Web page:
Student-led education on big issues
How do we solve the climate crisis? How do we get a more equitable distribution of the world’s resources? These are the sorts of questions discussed in the courses offered at CEMUS, the Centre for Environment and Development Studies. At CEMUS, students choose their teachers from among different academic fields, according to a unique model that has worked for more than 20 years.
An education on the major issues, in which the students choose the teachers, with space for a range of different perspectives and disciplines. This was the starting point for the “People and Nature” course that was the launching pad for CEMUS.
In the early 1990s, Bengt Gustafsson, Professor of Astrophysics, was contacted by a few students who wanted to start the programme.
He helped them realise their plans, with support from top university management. He has since served on the CEMUS board and given a number of lectures.
“I’m actually amazed that it’s still going,” says Gustafsson. “Starting a course is one thing, but that new generations of students have succeeded in taking the centre forward with enthusiasm and quality is really an accomplishment.”
Over twenty years later, much is still the same. CEMUS has not become a department, but is instead part of the Centre for Sustainable Development. The students are still involved in the development of the content of the interdisciplinary courses. Other things have changed. There is a larger course offering, for instance, and a third of the students now come from other countries.
We gathered a few people with different roles at CEMUS around a table in the courtyard of the Department of Earth Sciences. They each got to CEMUS in different ways, but one thing they all have in common was the quest for something different than traditional university education.
“I had heard that it was student-led and less hierarchical, a place where you could get involved,” says student Lovisa Håkansson.
Isak Stoddard is the Acting Programme Director at CEMUS and has been involved in various assignments over the past ten years. He is an engineer and studied engineering physics. After two years at Uppsala University, he took the course “The Global Economy – Environment, Development and Globalisation,” and a lot of things fell into place.
“It was an awakening to see how higher education could be carried out in a different way than the traditional. It took a while to understand that it was student-led – I only realised after a few months that it was students who were running the courses.”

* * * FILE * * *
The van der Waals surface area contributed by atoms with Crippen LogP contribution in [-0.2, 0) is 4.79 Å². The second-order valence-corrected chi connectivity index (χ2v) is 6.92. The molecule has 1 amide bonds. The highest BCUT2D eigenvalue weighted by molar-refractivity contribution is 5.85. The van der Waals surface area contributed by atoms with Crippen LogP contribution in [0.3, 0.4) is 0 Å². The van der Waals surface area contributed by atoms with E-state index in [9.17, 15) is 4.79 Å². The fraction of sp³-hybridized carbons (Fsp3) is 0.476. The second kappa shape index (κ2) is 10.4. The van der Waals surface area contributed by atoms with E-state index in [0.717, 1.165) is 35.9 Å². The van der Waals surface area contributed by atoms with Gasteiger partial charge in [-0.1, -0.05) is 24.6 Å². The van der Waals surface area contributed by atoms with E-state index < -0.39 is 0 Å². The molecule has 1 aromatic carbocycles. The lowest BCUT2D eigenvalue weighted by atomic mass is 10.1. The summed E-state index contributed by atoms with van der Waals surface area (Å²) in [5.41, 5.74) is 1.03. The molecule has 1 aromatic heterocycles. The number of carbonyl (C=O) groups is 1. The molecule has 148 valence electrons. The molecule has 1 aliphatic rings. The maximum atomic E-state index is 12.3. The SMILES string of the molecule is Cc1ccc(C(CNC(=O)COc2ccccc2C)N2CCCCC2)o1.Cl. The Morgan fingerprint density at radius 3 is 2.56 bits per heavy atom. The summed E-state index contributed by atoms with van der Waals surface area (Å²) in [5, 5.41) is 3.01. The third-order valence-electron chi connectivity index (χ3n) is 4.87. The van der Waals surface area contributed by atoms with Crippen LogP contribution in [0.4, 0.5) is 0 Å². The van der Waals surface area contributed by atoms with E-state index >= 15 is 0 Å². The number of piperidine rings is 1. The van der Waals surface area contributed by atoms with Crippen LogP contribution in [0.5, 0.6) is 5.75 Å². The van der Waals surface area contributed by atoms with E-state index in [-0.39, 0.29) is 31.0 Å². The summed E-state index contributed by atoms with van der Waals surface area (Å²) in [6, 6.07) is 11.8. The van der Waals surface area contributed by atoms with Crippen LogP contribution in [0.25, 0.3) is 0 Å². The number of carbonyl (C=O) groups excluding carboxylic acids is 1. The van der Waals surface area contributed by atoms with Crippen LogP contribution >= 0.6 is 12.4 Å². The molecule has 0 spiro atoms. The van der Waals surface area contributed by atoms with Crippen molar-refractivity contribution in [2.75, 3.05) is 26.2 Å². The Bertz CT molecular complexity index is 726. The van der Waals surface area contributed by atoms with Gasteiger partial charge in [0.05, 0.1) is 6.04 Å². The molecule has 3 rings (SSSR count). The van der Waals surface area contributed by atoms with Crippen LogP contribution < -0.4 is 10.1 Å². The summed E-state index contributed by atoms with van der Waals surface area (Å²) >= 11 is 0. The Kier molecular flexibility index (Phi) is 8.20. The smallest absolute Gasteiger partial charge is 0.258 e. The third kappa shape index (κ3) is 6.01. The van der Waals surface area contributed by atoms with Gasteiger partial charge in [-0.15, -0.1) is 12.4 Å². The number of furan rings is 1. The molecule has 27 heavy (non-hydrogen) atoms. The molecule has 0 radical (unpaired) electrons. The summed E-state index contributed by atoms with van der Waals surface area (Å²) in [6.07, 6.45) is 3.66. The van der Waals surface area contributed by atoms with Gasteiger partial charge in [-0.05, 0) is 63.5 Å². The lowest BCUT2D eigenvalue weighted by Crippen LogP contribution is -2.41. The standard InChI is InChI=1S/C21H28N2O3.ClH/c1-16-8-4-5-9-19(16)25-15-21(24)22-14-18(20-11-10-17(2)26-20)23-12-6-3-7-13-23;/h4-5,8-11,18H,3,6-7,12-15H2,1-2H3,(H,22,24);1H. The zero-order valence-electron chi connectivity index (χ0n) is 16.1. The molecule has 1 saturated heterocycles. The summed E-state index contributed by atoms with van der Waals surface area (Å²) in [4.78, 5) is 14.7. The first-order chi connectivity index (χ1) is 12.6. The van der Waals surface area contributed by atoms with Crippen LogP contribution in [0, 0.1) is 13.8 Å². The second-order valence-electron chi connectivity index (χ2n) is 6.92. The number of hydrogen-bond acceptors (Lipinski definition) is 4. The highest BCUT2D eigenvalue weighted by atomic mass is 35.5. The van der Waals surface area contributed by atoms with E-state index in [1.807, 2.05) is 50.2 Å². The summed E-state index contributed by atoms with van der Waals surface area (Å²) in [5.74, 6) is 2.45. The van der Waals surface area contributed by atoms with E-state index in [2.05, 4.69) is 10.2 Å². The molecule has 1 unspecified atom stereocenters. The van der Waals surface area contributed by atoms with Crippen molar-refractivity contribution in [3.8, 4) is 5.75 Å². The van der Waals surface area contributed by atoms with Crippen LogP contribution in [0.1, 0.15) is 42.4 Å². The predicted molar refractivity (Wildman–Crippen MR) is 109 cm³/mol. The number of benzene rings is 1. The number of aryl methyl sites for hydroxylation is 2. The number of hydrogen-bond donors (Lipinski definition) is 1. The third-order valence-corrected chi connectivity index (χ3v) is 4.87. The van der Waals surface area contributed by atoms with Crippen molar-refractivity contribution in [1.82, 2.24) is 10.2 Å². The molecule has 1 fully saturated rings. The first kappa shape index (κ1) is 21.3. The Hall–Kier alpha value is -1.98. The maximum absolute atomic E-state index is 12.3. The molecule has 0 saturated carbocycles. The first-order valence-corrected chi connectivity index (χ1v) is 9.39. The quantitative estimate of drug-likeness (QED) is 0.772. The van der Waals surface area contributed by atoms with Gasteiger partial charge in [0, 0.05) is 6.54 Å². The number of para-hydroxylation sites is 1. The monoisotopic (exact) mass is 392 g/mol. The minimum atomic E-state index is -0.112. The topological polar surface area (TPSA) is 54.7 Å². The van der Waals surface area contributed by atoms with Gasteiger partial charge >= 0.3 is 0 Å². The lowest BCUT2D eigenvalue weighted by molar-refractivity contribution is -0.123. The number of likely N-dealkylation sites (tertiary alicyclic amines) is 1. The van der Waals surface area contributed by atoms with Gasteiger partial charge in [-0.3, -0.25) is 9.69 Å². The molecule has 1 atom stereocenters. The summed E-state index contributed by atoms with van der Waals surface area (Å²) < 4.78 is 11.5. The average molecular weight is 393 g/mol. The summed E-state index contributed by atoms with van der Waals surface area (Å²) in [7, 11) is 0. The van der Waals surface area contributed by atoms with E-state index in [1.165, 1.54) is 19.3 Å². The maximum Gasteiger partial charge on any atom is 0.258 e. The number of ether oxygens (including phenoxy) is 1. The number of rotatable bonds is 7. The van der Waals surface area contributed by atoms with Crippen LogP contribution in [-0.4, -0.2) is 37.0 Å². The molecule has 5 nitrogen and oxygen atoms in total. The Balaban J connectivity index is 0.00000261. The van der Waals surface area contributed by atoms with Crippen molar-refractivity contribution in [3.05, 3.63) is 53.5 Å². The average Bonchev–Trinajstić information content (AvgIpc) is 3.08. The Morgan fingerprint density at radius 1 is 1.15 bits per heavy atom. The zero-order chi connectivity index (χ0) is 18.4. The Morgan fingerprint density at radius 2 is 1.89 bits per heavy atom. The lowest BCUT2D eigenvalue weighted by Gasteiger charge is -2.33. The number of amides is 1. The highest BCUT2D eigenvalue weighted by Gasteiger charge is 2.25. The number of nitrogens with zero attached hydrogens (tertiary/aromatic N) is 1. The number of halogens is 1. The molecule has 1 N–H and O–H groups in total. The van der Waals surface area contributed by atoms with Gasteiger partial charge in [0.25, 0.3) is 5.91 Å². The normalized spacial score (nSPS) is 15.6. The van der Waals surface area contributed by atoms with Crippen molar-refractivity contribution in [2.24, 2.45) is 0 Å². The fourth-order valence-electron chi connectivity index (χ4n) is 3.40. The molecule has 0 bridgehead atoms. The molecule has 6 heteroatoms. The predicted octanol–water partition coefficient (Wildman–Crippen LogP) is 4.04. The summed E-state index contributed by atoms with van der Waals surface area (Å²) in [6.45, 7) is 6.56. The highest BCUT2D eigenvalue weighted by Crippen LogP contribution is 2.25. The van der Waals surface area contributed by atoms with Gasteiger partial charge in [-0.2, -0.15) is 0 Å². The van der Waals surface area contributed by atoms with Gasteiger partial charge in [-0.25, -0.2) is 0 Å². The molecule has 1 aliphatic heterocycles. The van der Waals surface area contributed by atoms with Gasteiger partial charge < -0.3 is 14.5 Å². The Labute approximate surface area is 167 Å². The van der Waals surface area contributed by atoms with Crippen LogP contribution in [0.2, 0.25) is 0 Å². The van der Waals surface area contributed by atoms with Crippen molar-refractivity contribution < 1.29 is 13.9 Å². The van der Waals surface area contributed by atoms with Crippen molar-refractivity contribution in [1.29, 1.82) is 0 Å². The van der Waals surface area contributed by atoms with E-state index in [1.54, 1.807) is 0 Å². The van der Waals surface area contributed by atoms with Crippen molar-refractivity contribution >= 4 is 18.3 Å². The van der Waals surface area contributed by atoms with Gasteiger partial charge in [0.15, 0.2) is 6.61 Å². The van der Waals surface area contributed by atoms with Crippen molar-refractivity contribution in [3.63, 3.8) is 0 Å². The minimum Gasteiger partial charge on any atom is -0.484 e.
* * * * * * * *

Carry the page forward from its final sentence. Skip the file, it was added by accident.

CEMUS is also an important forum for teachers and researchers. Anneli Ekblom conducts research in environmental history and archaeology and is participating in CEMUS’s Global Environmental History course.
“I was drawn to CEMUS because disciplines are too narrow for what I want to do. I don’t fit in the traditional system.”
What does it mean for teaching that the courses are planned and led by students? Ekblom: As a student, I didn’t understand the idea behind CEMUS’s structure, but once I began working as a teacher and in working groups, I understood. I’ve learned so much about teaching. As a teacher, you often take the initiative from students from day one, but here, we start from the other direction, with the students. It’s a regular classroom situation here, too, but the students are active and know that how well the course turns out is up to them. The students also have a responsibility to ask critical questions.
Håkansson: Exactly. And the lecturers we’ve had came here under that premise. That has never been a problem, though – they’ve been very receptive to questions. We’ve learned a way of thinking that isn’t only about learning facts. It is a systematic thinking process, to consider a problem from different angles and look at how different factors integrate with each other. What is the core problem?
Gustafsson: You can’t only see CEMUS as an education for those taking the courses, but also have to look at it as education for the hundreds who have worked here as teaching assistants. They have learned a lot about organising education in a rather complicated world of varying interests.
Behind every course is a working group of researchers, teachers and students. It is the students, employed as teaching assistants, who set the agenda and make the proposals. There is a good relationship with the teachers, says Sanna Gunnarsson.